ENGLISH entertainer Noel Coward showed he hadn’t lost his engaging sense of humour when he returned to playwriting in 1951 after a decade of performing comedy and music shows for troops fighting in World War II and post-war audiences who needed to relax after experiencing bombing raids and food rationing.
His comedy, Relative Values, ran for 14 months when it premiered in London, with watchers enjoying how Coward showed the way class relationships were changing by making the servants in the homes of titled people key characters. And a young earl horrifies his countess mother and her friends by becoming engaged to a seductive Hollywood starlet.
Newcastle director Fran Hodgson, who is staging Relative Values for a season at Newcastle Theatre Company’s Lambton venue from Saturday, has retained the 1950s setting. She said it should have audiences going away happy. “Coward makes good use of amusing word plays, and the relationships between the characters build and build and then go bang,” she notes.
The cast likewise are having fun with their roles. Leanne Guihot, who plays Felicity, the Countess of Marshwood, said her character was very manipulative. “She wants to get her son in the right place, and her comments are laced with sarcasm, showing her iron-fist-in-a-velvet-glove nature.”
Alison Cox is Dora Moxton, known as Moxie, Felicity’s maid. Moxie delivers one of the key surprises in the story, with her information leading to those around her trying to make changes to her role in the Marshwood family home. Alison Cox says that Moxie is a contrast to the titled people around her, being very straightforward.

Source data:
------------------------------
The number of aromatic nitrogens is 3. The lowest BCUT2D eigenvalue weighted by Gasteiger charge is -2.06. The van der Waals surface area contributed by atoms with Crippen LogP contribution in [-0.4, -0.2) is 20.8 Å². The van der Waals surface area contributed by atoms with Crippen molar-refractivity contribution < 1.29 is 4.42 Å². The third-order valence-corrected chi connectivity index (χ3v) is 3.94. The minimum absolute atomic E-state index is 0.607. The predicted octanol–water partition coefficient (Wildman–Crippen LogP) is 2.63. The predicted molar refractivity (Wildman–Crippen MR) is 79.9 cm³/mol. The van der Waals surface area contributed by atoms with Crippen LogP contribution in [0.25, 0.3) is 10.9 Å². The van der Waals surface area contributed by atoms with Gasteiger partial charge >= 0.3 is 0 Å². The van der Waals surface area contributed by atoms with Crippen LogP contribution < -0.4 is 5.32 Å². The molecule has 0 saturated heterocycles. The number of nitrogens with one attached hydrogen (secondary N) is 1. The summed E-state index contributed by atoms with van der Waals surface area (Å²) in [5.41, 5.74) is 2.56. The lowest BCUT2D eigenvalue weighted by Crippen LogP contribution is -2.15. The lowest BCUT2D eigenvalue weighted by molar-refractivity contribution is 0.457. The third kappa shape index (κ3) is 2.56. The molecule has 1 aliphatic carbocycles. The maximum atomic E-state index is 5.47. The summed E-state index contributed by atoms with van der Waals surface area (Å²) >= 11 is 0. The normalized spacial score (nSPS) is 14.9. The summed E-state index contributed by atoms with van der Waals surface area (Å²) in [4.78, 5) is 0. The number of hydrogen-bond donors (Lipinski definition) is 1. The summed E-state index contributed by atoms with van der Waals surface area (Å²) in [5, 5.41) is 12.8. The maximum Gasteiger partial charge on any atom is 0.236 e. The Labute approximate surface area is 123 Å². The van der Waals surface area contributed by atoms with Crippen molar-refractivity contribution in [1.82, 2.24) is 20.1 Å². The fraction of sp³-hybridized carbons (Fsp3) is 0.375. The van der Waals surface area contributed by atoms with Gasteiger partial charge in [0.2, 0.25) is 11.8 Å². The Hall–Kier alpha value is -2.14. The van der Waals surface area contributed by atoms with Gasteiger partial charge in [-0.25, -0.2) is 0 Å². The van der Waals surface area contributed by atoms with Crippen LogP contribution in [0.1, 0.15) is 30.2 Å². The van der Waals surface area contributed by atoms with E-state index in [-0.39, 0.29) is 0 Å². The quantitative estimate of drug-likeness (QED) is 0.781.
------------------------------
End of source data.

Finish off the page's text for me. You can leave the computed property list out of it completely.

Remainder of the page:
The variety in the play’s female characters is further shown by Belinda Hodgson’s Miranda Frayle, the actress Chris McCord’s earl, Nigel Marshwood, brings to meet his mother and family members and friends. Hodgson notes that she is “incredibly over the top” in making what she thinks are down-to-earth comments.
The other people living in Marshwood House are butler Crestwell (Brian Wark), who more than matches Felicity in manipulation, and maid Alice (Natasha Steggles). Various friends and relations who come to the house for meals are played by Kathleen Warren, John Dickeson and Noel Grivas. And Don Lucas (Lee Mayne), another Hollywood actor and Miranda’s former boyfriend, makes an unexpected visit.
Relative Values opens on Saturday at 8pm, with a 2pm matinee on Sunday. It then plays Wednesday, Friday and Saturday at 8pm, until November 25, plus a 2pm matinee on Saturday, November 18. Tickets: $31, concession $25, students at Wednesday shows $18. Bookings: 4952 4958.